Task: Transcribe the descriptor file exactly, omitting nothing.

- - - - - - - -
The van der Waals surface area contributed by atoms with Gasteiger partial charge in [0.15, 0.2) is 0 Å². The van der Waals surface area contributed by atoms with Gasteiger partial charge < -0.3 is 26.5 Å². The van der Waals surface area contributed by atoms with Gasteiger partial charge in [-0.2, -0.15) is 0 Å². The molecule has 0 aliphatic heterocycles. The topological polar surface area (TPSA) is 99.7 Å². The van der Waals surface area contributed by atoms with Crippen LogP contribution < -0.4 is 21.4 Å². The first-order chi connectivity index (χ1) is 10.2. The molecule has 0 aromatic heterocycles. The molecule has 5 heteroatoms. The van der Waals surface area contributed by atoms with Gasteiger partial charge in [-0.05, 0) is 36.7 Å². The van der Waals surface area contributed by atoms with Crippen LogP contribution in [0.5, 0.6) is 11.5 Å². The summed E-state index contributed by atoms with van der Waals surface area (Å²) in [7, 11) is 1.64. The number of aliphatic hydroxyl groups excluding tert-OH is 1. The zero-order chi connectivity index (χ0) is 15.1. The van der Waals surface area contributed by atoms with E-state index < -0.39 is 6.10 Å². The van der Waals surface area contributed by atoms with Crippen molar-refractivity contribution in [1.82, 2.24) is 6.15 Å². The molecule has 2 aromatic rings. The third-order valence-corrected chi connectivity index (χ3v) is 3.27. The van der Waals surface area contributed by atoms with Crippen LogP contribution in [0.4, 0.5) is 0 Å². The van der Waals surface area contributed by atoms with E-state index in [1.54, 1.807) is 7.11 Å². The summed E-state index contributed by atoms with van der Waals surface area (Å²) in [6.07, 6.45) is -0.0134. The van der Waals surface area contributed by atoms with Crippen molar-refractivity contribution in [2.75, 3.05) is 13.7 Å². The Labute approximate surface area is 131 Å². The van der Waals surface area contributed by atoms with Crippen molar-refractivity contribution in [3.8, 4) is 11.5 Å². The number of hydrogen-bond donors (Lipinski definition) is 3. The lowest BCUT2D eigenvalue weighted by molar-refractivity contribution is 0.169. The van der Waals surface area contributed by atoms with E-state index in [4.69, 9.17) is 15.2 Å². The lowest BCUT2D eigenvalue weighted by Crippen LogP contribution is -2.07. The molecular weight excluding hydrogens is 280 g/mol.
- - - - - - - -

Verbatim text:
The van der Waals surface area contributed by atoms with Gasteiger partial charge in [0.15, 0.2) is 0 Å². The van der Waals surface area contributed by atoms with Gasteiger partial charge < -0.3 is 26.5 Å². The van der Waals surface area contributed by atoms with Gasteiger partial charge in [-0.2, -0.15) is 0 Å². The molecule has 0 aliphatic heterocycles. The topological polar surface area (TPSA) is 99.7 Å². The van der Waals surface area contributed by atoms with Crippen LogP contribution < -0.4 is 21.4 Å². The first-order chi connectivity index (χ1) is 10.2. The molecule has 0 aromatic heterocycles. The molecule has 5 heteroatoms. The van der Waals surface area contributed by atoms with Gasteiger partial charge in [-0.05, 0) is 36.7 Å². The van der Waals surface area contributed by atoms with Crippen LogP contribution in [0.5, 0.6) is 11.5 Å². The summed E-state index contributed by atoms with van der Waals surface area (Å²) in [7, 11) is 1.64. The number of aliphatic hydroxyl groups excluding tert-OH is 1. The zero-order chi connectivity index (χ0) is 15.1. The van der Waals surface area contributed by atoms with E-state index < -0.39 is 6.10 Å². The van der Waals surface area contributed by atoms with Crippen molar-refractivity contribution in [1.82, 2.24) is 6.15 Å². The molecule has 2 aromatic rings. The third-order valence-corrected chi connectivity index (χ3v) is 3.27. The van der Waals surface area contributed by atoms with Crippen LogP contribution in [0.4, 0.5) is 0 Å². The van der Waals surface area contributed by atoms with E-state index in [1.54, 1.807) is 7.11 Å². The summed E-state index contributed by atoms with van der Waals surface area (Å²) in [6.07, 6.45) is -0.0134. The van der Waals surface area contributed by atoms with Crippen molar-refractivity contribution in [2.75, 3.05) is 13.7 Å². The Labute approximate surface area is 131 Å². The van der Waals surface area contributed by atoms with Crippen molar-refractivity contribution in [3.8, 4) is 11.5 Å². The number of hydrogen-bond donors (Lipinski definition) is 3. The lowest BCUT2D eigenvalue weighted by molar-refractivity contribution is 0.169. The van der Waals surface area contributed by atoms with E-state index in [4.69, 9.17) is 15.2 Å². The lowest BCUT2D eigenvalue weighted by Crippen LogP contribution is -2.07. The molecular weight excluding hydrogens is 280 g/mol.